Modeling musculoskeletal systems as mechanical linkages

The owl cranial bones modeled as a 3D linkage (modified from Olsen and Westneat 2016)
Mechanical linkages, interconnected chains of rigid links, provide a useful model for the motion and force transmission of musculoskeletal systems, particularly for those systems in which the skeletal elements interconnect to form closed chains (or loops). Mechanical linkages have been used as models for a diversity of musculoskeletal systems, including the skulls of fishes (Westneat 1990) , some lizards (Metzger 2002), and birds (Van Gennip and Berkhoudt 1992), the rib cages of birds (Claessens 2009), and the striking appendages of mantis shrimps (Patek et al. 2007). However, previous applications of linkage modeling have predominately focused on 2D models and linkages in which all the links interconnect as a single chain, excluding a number of diverse musculoskeletal characterized by 3D motions and elements that interconnect to form multiple, nested chains (referred to in engineering as multiloop or parallel linkages).

The salmon cranial bones modeled as a 3D linkage (modified from Olsen and Westneat 2016)
Working with Mark Westneat (University of Chicago), I have developed new 3D, parallel linkage models for cranial kinesis in the skulls of birds and fishes (Olsen and Westneat 2016). To perform linkage model simulations I have developed a new software package for the R language, linkR. Together with StereoMorph and svgViewR, this provides an entirely free and open-source workflow for 3D shape data collection, general kinematic simulation of 2D and 3D linkages, and 3D animated visualizations. I am currently working with Beth Brainerd (Brown University) and Ariel Camp (Brown University) to test 2D and 3D 4-bar linkage models against the in vivo kinematics of the lower jaw-opercular mechanism in largemouth bass. And as a part of my postdoctoral research I will be testing 3D, parallel linkage models against in vivo cranial kinematics in several species of primarily suction-feeding fishes. I will then apply these models to a diverse sampling of shape data from natural history collections to examine how cranial mobility and suction performance differ across different orders of fishes.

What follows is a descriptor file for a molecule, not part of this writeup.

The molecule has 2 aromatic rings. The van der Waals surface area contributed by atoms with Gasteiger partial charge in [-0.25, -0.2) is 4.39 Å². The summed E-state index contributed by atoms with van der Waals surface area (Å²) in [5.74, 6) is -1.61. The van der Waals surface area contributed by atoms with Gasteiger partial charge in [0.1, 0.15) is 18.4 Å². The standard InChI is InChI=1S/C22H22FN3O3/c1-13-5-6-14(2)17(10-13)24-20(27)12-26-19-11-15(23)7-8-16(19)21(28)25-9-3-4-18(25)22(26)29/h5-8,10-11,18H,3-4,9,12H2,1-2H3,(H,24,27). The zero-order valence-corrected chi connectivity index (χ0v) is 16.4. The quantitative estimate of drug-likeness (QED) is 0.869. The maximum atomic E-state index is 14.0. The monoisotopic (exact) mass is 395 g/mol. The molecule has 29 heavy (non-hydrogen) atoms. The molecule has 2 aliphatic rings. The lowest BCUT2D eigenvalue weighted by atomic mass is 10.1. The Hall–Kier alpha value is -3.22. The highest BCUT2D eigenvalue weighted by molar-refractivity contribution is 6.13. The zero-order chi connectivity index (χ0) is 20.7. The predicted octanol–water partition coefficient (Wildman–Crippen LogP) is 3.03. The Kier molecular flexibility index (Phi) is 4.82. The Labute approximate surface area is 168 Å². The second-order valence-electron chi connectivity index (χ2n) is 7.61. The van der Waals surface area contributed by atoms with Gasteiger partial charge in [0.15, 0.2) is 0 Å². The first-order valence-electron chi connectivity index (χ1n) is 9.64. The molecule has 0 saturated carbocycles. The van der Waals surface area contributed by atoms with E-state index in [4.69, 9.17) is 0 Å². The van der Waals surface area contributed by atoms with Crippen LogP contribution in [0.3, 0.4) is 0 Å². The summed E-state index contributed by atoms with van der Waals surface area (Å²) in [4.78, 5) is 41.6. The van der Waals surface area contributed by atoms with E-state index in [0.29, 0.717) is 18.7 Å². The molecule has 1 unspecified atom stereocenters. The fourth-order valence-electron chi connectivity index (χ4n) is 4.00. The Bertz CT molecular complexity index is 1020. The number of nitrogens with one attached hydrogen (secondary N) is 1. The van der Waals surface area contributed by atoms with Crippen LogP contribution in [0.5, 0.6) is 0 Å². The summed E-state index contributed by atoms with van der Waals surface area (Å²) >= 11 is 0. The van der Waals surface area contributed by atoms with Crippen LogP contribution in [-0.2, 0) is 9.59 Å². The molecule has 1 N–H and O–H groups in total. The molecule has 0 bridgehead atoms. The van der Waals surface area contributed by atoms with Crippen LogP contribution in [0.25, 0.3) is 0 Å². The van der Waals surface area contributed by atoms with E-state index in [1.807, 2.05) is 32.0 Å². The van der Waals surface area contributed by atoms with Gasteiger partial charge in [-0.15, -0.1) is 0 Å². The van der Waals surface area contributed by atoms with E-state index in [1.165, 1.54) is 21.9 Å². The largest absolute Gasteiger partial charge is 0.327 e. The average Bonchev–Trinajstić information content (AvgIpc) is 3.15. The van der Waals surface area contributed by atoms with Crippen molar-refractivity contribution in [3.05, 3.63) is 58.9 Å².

Publications resulting from this project

Software related to this project